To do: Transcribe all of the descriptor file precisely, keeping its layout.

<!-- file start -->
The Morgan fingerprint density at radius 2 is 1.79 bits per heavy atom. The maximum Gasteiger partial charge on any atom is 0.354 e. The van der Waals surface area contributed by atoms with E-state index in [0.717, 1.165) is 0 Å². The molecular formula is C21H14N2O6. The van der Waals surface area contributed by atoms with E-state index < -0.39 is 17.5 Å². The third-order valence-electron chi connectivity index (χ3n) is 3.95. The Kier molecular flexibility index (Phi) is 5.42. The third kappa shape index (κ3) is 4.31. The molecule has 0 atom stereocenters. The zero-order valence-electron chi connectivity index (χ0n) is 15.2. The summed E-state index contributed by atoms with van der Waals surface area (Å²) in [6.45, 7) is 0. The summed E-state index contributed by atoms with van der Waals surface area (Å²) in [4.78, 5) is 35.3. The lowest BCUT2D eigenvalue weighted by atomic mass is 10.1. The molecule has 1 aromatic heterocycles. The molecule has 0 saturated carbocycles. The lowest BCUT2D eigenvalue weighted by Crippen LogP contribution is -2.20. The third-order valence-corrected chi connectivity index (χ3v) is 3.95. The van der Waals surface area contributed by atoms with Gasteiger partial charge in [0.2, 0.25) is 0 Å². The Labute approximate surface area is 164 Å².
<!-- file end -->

The Morgan fingerprint density at radius 2 is 1.79 bits per heavy atom. The maximum Gasteiger partial charge on any atom is 0.354 e. The van der Waals surface area contributed by atoms with E-state index in [0.717, 1.165) is 0 Å². The molecular formula is C21H14N2O6. The van der Waals surface area contributed by atoms with E-state index < -0.39 is 17.5 Å². The third-order valence-electron chi connectivity index (χ3n) is 3.95. The Kier molecular flexibility index (Phi) is 5.42. The third kappa shape index (κ3) is 4.31. The molecule has 0 atom stereocenters. The zero-order valence-electron chi connectivity index (χ0n) is 15.2. The summed E-state index contributed by atoms with van der Waals surface area (Å²) in [6.45, 7) is 0. The summed E-state index contributed by atoms with van der Waals surface area (Å²) in [4.78, 5) is 35.3. The lowest BCUT2D eigenvalue weighted by atomic mass is 10.1. The molecule has 1 aromatic heterocycles. The molecule has 0 saturated carbocycles. The lowest BCUT2D eigenvalue weighted by Crippen LogP contribution is -2.20. The third-order valence-corrected chi connectivity index (χ3v) is 3.95. The van der Waals surface area contributed by atoms with Gasteiger partial charge in [0.2, 0.25) is 0 Å². The Labute approximate surface area is 164 Å².